Reviewed by Sarah Lockwood
Henley Street Theatre and Richmond Shakespeare’s production of Richard III could not be timelier. With the recent discovery of his body, we know more than ever about the hunchback evil king. Plus, as a House of Cards fan, it is especially fascinating to watch as Richard, the treacherous villain that inspired Frank Underwood’s character, claws his way to the top.
Lovely performances of Elizabethan “Rose Red” and “Scarborough Fair” set the tone as the play begins. We meet Richard, played by convincing New Yorker Andrew Platner, who is unsatisfied with his role in post-war England. Motivated by this and his bitterness about his deformity (which we now know was scoliosis – thank you modern archeology), Richard manipulates and murders his way to the throne,
Platner’s Richard is terrifyingly excellent. With a believable pirate-like limp and shortness of breath, Platner somehow makes a hobble strong and menacing. If he catches your eye – which he will, because you’ll be mesmerized – you’ll likely fear for your head, momentarily forgetting that you’re an audience member in the outdoor theatre of the idyllic Agecroft Hall. It’s hard not to be captivated by this villain, who builds a rapport with the audience through witty asides much like when Kevin Spacey breaks the fourth wall in House of Cards.
Director James Bond, who has directed more than 200 productions including more than half of Shakespeare’s cannon, brought together a talented company. Seventeen actors played many more roles, performing amazingly quick transformations, thanks to the perfect costume design of Emily Price and assistant Anna Bialkowski. Through a quick tempo and creative use of the stage, the play’s two hours and forty minutes didn’t feel long. (Though I’d recommend a healthy application of bug spray pre-show.)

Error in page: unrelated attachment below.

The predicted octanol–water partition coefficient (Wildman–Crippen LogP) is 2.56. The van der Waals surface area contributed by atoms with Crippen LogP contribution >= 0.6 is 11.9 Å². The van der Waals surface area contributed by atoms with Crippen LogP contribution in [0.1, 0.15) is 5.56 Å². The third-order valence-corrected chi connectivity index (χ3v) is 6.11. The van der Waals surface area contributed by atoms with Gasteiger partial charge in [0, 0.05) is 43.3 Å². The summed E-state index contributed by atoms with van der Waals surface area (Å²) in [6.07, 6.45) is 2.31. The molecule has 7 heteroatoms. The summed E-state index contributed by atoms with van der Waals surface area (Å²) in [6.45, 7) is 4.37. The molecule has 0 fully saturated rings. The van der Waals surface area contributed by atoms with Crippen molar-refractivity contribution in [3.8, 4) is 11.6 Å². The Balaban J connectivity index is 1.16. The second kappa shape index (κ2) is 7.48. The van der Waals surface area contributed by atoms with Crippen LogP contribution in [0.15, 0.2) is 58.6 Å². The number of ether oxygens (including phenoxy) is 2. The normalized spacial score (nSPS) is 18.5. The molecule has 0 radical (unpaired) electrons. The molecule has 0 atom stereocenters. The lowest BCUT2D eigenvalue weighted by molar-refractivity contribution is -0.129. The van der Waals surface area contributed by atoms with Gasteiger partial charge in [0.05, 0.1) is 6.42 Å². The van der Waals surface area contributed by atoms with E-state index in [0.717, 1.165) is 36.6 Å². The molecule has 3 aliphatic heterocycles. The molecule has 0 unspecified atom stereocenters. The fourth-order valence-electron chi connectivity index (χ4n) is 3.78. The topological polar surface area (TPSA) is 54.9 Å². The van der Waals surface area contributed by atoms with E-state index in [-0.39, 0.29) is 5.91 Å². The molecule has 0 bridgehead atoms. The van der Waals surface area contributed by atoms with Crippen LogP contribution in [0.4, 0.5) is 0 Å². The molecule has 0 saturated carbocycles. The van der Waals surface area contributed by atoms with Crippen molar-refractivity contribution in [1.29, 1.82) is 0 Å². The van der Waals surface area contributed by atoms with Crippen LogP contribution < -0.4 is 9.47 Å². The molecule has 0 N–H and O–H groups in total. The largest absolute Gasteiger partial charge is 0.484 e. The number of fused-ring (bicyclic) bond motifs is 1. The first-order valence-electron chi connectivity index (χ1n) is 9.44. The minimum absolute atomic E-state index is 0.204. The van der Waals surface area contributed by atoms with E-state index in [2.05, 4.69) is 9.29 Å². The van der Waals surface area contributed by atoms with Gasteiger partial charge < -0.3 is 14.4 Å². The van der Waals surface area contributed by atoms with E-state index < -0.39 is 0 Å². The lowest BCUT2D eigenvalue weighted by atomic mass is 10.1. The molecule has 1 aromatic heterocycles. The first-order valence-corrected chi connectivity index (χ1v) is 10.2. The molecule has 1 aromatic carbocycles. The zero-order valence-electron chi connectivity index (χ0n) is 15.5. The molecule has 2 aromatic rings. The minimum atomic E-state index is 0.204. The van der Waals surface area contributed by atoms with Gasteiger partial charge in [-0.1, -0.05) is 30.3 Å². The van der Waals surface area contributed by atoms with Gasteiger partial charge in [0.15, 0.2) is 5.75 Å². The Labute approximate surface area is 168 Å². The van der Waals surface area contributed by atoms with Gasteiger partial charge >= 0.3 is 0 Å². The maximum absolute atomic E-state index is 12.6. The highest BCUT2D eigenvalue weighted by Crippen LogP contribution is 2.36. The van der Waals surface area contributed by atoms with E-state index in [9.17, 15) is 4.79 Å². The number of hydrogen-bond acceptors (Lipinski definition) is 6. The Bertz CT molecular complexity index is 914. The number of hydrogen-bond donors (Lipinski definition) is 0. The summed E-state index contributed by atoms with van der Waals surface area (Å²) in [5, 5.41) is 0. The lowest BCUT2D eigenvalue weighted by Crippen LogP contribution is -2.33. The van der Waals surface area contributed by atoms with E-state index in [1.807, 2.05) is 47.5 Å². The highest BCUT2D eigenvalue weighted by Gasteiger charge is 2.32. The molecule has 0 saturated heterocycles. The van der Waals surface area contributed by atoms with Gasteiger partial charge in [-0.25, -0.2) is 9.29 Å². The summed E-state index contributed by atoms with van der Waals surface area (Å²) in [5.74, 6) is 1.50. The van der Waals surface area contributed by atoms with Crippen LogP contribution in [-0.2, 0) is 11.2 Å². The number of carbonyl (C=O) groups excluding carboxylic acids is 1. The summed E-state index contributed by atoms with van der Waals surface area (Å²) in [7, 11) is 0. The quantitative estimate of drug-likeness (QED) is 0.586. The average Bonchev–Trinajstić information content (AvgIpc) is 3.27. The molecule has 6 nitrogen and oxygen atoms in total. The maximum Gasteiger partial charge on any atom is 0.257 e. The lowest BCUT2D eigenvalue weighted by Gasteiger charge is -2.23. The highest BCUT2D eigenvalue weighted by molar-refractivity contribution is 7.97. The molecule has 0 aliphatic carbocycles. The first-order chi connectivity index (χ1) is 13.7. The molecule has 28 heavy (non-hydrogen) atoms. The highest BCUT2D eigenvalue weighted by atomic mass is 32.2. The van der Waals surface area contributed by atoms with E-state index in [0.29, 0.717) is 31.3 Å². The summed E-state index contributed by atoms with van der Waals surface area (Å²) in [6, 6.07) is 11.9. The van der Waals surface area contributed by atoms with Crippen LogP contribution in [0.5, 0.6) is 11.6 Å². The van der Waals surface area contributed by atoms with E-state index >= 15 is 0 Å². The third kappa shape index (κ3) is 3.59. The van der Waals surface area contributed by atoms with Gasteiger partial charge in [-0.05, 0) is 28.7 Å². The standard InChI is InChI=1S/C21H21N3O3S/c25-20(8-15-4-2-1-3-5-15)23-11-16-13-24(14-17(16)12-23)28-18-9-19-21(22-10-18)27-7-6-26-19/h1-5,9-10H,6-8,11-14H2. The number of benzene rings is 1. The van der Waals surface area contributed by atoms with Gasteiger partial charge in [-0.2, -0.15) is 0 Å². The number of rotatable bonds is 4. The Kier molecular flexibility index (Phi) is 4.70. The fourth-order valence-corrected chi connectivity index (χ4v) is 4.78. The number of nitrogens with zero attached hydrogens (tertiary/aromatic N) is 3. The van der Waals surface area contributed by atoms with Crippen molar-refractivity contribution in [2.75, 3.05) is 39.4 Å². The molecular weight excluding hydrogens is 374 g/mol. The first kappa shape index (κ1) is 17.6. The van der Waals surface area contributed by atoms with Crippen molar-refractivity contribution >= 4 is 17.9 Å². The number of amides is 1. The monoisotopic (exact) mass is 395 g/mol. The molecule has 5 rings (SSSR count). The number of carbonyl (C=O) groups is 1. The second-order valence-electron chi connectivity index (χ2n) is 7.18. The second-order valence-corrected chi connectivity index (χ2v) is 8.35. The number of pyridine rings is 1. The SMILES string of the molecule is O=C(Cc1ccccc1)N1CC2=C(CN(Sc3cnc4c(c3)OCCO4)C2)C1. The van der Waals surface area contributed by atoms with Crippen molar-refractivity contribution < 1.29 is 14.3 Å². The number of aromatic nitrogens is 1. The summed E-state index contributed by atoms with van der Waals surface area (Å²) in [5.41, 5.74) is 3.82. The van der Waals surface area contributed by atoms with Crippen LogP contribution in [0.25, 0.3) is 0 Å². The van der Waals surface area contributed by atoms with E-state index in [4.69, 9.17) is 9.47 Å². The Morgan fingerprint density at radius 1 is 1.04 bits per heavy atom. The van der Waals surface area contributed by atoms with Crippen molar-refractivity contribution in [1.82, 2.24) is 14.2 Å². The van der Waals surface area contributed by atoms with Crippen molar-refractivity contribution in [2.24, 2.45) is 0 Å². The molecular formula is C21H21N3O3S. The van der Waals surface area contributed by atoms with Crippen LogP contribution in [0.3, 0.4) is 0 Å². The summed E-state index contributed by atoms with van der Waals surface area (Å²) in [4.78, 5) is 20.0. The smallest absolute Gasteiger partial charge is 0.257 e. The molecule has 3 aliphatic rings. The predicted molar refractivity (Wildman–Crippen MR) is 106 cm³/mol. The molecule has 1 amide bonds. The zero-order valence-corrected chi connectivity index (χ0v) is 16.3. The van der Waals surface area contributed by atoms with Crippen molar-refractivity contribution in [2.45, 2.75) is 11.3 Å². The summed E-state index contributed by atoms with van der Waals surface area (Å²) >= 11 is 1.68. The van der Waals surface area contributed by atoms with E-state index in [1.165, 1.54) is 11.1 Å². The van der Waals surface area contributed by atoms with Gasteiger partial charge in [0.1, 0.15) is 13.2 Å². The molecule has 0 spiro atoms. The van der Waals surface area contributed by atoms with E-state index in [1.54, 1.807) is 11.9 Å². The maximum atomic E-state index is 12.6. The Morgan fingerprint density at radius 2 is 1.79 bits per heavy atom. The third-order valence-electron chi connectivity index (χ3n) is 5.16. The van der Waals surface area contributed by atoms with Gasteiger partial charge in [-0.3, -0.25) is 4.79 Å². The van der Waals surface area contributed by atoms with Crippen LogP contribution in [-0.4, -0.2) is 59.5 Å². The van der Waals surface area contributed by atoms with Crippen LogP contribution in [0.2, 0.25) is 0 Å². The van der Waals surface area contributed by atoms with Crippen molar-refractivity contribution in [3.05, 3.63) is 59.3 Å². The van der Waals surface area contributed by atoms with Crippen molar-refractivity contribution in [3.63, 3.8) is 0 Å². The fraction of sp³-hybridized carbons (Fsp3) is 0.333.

Standout performances include seventh graders Zach Edicol and Kerrick Sullivan for their roles as princes, pages, and even Princess Elizabeth. It’s a delight, and quite impressive, to witness such young talents recite stanza after stanza of Shakespearian lines with gusto.
Other notable performances include Alexander Sapp as the sly, dramatic Buckingham, Douglas Jones with a convincing sickly king and Daniel Braunstein’s hesitant murder.
Don’t miss your last chance of the season to see Shakespeare under the trees of Agecroft hall. This classic is vibrant and enthralling under the direction of the prestigious Bond.
As the play culminates in an awesome battle, staged by Fight Director Kevin Inouye, there’s no better ending for us Richmonders than to rejoice in the victory of Lord Richmond.
Richard III runs through August 3, 2014 at Agecroft Hall | Thursday through Sunday evenings at 8:00 p.m. Presented by Henley Street Theatre and Richmond Shakespeare. To purchase tickets, visit Shakespeare Festival.